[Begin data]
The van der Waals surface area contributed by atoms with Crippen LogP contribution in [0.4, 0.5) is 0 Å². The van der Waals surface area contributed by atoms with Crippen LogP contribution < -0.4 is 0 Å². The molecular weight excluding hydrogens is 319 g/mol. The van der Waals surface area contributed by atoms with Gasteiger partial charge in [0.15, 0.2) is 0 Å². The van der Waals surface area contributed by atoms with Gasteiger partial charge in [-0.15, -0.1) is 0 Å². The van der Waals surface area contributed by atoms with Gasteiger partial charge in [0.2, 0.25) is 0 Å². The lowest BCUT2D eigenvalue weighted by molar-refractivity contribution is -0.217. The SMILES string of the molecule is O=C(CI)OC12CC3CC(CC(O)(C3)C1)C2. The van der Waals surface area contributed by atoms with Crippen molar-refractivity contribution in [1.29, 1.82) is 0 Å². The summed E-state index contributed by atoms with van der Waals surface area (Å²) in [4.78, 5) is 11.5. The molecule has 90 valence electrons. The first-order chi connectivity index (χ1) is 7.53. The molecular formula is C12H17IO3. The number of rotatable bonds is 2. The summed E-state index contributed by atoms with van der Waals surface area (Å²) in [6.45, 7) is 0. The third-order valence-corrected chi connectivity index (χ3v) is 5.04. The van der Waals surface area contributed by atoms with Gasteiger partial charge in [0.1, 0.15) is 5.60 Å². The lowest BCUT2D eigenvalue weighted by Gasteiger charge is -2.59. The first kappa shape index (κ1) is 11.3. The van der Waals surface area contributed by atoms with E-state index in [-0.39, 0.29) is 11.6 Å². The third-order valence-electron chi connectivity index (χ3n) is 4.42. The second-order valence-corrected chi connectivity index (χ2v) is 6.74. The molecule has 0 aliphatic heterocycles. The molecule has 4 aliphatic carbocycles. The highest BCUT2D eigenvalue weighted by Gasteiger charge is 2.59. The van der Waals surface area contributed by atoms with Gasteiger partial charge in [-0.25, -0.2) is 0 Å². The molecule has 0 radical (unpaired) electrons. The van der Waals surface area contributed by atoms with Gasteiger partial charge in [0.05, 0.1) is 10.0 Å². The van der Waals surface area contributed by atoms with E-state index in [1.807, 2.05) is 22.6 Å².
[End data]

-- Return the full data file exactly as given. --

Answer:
The van der Waals surface area contributed by atoms with Crippen LogP contribution in [0.4, 0.5) is 0 Å². The van der Waals surface area contributed by atoms with Crippen LogP contribution < -0.4 is 0 Å². The molecular weight excluding hydrogens is 319 g/mol. The van der Waals surface area contributed by atoms with Gasteiger partial charge in [0.15, 0.2) is 0 Å². The van der Waals surface area contributed by atoms with Gasteiger partial charge in [-0.15, -0.1) is 0 Å². The van der Waals surface area contributed by atoms with Gasteiger partial charge in [0.2, 0.25) is 0 Å². The lowest BCUT2D eigenvalue weighted by molar-refractivity contribution is -0.217. The SMILES string of the molecule is O=C(CI)OC12CC3CC(CC(O)(C3)C1)C2. The van der Waals surface area contributed by atoms with Crippen molar-refractivity contribution in [1.29, 1.82) is 0 Å². The summed E-state index contributed by atoms with van der Waals surface area (Å²) in [4.78, 5) is 11.5. The molecule has 90 valence electrons. The first-order chi connectivity index (χ1) is 7.53. The molecular formula is C12H17IO3. The number of rotatable bonds is 2. The summed E-state index contributed by atoms with van der Waals surface area (Å²) in [6.45, 7) is 0. The third-order valence-corrected chi connectivity index (χ3v) is 5.04. The van der Waals surface area contributed by atoms with Gasteiger partial charge in [0.1, 0.15) is 5.60 Å². The lowest BCUT2D eigenvalue weighted by Gasteiger charge is -2.59. The first kappa shape index (κ1) is 11.3. The van der Waals surface area contributed by atoms with E-state index in [-0.39, 0.29) is 11.6 Å². The third-order valence-electron chi connectivity index (χ3n) is 4.42. The second-order valence-corrected chi connectivity index (χ2v) is 6.74. The molecule has 0 aliphatic heterocycles. The molecule has 4 aliphatic carbocycles. The highest BCUT2D eigenvalue weighted by Gasteiger charge is 2.59. The van der Waals surface area contributed by atoms with Gasteiger partial charge in [-0.25, -0.2) is 0 Å². The molecule has 0 radical (unpaired) electrons. The van der Waals surface area contributed by atoms with Gasteiger partial charge in [0.05, 0.1) is 10.0 Å². The van der Waals surface area contributed by atoms with E-state index in [1.807, 2.05) is 22.6 Å².